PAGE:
The discrimination literature treats outcomes as relative. But does a differential arise because agents discriminate against others—exophobia—or because they favour their own kind—endophilia? Using a field experiment that assigned graders randomly to students' exams that did/ did not contain names, we find favouritism but no discrimination by nationality, but neither by gender. We are able to identify these preferences under a wide range of behavioural scenarios regarding the graders. That endophilia dominates exophobia alters how we should measure discriminatory wage differentials and should inform the formulation of anti-discrimination policy.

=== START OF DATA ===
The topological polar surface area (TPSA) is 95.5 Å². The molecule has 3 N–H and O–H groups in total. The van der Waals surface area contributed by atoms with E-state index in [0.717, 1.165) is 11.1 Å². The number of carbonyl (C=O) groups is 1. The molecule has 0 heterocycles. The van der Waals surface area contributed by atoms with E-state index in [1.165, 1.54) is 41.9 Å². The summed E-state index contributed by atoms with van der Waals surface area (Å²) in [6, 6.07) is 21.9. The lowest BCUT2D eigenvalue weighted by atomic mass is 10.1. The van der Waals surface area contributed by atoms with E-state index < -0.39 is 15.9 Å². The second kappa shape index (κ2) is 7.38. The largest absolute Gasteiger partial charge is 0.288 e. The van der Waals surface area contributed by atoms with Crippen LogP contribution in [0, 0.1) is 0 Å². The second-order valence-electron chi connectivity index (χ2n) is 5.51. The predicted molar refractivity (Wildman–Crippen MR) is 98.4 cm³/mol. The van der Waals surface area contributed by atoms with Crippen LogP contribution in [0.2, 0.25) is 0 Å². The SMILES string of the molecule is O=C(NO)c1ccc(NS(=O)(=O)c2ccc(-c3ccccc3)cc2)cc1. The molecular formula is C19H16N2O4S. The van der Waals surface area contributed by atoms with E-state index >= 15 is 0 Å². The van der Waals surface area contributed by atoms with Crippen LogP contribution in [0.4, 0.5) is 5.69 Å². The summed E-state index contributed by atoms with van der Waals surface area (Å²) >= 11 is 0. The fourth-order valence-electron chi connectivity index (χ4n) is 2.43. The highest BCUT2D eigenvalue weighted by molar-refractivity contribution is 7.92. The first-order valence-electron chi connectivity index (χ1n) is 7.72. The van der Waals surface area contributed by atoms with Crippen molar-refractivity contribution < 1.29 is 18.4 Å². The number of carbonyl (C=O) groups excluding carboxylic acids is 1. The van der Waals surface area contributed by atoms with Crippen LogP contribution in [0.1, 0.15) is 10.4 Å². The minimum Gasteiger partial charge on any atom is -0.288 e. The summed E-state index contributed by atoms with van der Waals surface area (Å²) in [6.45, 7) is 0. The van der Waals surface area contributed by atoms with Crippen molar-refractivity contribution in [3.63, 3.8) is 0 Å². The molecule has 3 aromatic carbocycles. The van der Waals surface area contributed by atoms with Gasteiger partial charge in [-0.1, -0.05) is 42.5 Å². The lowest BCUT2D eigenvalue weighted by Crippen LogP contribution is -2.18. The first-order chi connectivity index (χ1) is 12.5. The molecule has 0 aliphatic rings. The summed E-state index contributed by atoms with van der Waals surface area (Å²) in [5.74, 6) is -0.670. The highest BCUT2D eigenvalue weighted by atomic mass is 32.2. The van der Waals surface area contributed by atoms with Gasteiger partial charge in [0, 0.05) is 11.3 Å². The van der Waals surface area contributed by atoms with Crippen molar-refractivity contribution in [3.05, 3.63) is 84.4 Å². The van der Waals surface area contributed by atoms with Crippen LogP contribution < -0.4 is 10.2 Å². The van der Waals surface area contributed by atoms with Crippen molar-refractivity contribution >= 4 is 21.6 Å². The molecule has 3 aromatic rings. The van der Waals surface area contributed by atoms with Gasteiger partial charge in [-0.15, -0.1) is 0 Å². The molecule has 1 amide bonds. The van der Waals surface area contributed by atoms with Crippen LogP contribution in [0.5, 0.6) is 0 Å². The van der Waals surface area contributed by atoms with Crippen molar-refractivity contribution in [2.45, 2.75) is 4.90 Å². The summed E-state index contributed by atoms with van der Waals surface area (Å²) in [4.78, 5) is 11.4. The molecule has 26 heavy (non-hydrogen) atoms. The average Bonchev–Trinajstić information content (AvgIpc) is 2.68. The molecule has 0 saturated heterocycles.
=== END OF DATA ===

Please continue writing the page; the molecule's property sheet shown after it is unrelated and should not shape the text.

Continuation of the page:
- favouritism, discrimination, field experiment, economics of education